His own foray into the industry began in the 1990s when he and his wife, Judith, began buying, selling and managing ALFs in South Florida.
He bought Salmo 23 in 1994 for $125,000, and sold the Hialeah home a decade later for $700,000. In 1998, Godinez paid $400,000 for an unlicensed ALF in Hialeah, renovated the 48-bed home, called Alpha & Omega, obtained a license and sold it four years later for $1.4 million.
Godinez bought his two biggest prizes Grand Court Village I and II about three months before he was indicted. Until September 2008, he also owned Grand Court Lakes, a Miami ALF with 140 beds.
THE DRUG CAPER
Court records and prosecutors say Godinezs dabblings in the prescription drug trade were far more profitable. Though his 1999 federal tax return listed a family income of $70,000 his income grew to $100,000 the next year the family had extravagant expenses on such luxury items as a $74,382 Hummer and a 50-foot Hatteras yacht, prosecutor Oscar Gelpi said in court earlier this month.
When Godinez was arrested in 2003, Floridas top statewide prosecutor called the rings crimes horrific. Conspirators, the state said, created four bogus drug wholesalers that shipped diluted and sometimes phony drugs by UPS to chain pharmacies throughout Florida and other states, including Maryland, Texas and Missouri. In some cases, the ring shipped bottles of chalk and tap water to terminally ill patients, investigators said.
The investigation was sparked by the theft of $250,000 worth of Epogen, a drug for kidney dialysis patients, from Miamis Jackson Memorial, the countys struggling public hospital.
Investigators say Godinez and at least 17 others stole or bought brand-name drugs sometimes illegally paying Medicaid recipients for the medications diluted and relabeled them, and then sold them with false documentation, or pedigrees, to chain pharmacies such as Walgreens and Eckerd, private dealers and directly to consumers. Hundreds of elders and poor people on Medicaid were victimized, investigators said.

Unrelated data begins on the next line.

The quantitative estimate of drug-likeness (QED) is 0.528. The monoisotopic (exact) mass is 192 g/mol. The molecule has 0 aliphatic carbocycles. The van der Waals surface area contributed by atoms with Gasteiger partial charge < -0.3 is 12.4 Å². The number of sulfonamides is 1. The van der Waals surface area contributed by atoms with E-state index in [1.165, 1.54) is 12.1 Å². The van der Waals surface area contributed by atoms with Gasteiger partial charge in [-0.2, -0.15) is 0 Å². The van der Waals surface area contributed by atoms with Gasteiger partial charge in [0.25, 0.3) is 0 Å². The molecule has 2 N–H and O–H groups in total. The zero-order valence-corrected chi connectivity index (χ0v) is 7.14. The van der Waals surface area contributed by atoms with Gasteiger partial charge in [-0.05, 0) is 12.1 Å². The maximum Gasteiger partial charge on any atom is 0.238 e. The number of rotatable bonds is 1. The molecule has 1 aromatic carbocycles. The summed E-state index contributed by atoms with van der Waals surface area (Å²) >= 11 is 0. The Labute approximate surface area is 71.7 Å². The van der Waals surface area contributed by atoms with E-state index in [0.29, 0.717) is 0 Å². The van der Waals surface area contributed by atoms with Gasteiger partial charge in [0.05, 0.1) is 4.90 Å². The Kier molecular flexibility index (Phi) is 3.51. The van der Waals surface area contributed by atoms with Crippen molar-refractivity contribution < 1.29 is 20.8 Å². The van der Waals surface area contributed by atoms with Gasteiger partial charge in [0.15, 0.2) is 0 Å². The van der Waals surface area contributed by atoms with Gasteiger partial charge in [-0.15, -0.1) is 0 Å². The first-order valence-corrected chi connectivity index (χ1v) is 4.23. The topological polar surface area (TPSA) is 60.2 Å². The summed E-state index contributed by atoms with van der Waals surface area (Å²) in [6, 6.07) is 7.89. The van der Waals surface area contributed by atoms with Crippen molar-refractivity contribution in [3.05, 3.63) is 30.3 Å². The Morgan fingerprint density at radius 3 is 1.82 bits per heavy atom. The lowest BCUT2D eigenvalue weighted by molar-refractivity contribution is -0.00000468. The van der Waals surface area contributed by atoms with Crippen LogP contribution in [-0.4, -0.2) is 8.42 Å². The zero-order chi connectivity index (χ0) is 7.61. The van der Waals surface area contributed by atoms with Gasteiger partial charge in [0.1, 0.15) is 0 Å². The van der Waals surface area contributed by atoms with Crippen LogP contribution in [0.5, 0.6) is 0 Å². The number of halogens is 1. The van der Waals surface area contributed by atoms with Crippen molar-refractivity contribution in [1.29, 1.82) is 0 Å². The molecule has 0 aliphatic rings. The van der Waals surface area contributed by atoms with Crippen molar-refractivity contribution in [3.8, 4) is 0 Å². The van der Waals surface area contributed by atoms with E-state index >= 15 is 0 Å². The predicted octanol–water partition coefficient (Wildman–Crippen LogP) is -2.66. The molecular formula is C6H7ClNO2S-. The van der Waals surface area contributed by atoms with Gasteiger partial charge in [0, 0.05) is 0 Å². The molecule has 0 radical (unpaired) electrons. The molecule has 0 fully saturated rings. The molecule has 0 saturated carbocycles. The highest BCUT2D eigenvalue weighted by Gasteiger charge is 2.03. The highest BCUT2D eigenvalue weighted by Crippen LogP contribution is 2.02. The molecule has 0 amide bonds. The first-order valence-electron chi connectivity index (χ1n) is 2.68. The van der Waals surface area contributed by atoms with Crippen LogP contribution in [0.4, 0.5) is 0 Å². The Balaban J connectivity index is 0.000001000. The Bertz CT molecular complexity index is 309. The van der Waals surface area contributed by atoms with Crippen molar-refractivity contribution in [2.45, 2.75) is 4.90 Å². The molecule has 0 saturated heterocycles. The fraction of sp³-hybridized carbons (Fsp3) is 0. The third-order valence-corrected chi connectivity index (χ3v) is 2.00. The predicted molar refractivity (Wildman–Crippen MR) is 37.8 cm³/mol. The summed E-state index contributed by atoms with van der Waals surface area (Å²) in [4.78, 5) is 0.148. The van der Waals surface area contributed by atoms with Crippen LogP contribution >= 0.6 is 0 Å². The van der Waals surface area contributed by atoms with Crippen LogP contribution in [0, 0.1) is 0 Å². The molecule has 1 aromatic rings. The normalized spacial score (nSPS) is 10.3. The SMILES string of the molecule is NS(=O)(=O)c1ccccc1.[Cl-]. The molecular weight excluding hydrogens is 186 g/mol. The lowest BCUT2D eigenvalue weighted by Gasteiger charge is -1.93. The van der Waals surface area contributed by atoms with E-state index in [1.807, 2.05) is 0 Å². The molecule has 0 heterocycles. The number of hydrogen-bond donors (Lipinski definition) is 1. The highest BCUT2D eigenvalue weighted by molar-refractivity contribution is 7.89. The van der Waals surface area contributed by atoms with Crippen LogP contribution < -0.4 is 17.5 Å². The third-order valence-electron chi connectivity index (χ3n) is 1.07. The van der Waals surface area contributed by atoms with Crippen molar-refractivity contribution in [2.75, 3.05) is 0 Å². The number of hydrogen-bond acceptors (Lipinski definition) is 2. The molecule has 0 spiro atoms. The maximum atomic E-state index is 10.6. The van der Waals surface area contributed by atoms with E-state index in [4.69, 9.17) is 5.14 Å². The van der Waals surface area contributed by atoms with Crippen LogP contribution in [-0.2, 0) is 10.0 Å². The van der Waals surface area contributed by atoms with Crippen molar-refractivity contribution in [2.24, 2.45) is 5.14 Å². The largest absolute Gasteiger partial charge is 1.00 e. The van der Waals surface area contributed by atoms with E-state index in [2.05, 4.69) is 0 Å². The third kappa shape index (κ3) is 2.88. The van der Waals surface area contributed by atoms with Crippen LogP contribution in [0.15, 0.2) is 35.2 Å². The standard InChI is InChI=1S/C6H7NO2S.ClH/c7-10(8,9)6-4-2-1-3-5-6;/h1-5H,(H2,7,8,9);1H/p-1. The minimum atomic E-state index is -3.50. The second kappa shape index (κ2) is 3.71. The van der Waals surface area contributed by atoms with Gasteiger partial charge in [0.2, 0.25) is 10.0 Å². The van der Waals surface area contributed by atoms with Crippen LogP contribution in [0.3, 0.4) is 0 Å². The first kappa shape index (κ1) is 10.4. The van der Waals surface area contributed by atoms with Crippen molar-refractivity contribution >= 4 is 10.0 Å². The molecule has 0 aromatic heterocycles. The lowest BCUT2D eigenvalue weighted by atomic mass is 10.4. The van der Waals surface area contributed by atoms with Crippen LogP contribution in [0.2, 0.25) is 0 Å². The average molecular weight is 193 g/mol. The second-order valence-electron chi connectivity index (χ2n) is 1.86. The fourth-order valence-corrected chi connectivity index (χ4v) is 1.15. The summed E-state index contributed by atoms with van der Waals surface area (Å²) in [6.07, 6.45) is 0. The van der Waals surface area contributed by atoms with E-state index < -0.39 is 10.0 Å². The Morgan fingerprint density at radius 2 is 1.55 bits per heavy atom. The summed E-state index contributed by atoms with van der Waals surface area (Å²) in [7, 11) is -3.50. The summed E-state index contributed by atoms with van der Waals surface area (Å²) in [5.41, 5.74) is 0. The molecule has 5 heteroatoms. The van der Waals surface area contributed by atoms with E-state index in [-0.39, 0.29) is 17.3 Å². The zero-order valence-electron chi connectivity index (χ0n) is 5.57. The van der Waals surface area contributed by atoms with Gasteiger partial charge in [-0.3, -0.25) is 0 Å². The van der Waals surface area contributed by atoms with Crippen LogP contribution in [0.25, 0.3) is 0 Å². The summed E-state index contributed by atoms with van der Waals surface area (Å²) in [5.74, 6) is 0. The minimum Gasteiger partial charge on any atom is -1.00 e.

Its not a garden-variety case, Broward Circuit Judge Jeffrey Levinson said of the 100-page indictment at a hearing in early September.
Nicknamed Farm Boy by his cronies, Godinez owned a nursery where, investigators charge, runners picked up bags and boxes of cancer drugs that were delivered to an alleged ringleader.
I have evidence that he sold large amounts of pharmaceuticals. I dont know where they came from. And I have no evidence that he obtained one dollar of them legally, Florida Department of Law Enforcement Agent Gary Venema said in a sworn statement.
In all, Venema said, the ring netted about $20 million.
And some of that went to Godinez. He said that he had a profit of a million dollars selling HIV and schizophrenia drugs to the groups alleged ringleader, a former colleague testified against Godinez in pre-trial depositions.
Jane Glatz, whose mother died of a broken leg, said she never knew that the owner of her mothers ALF stood accused of being part of a massive fraud scheme. If I had known about this man way back in 2003, there would have been a major change, she said.
I would have been seeking another facility, Glatz added. I would have been up and out absolutely.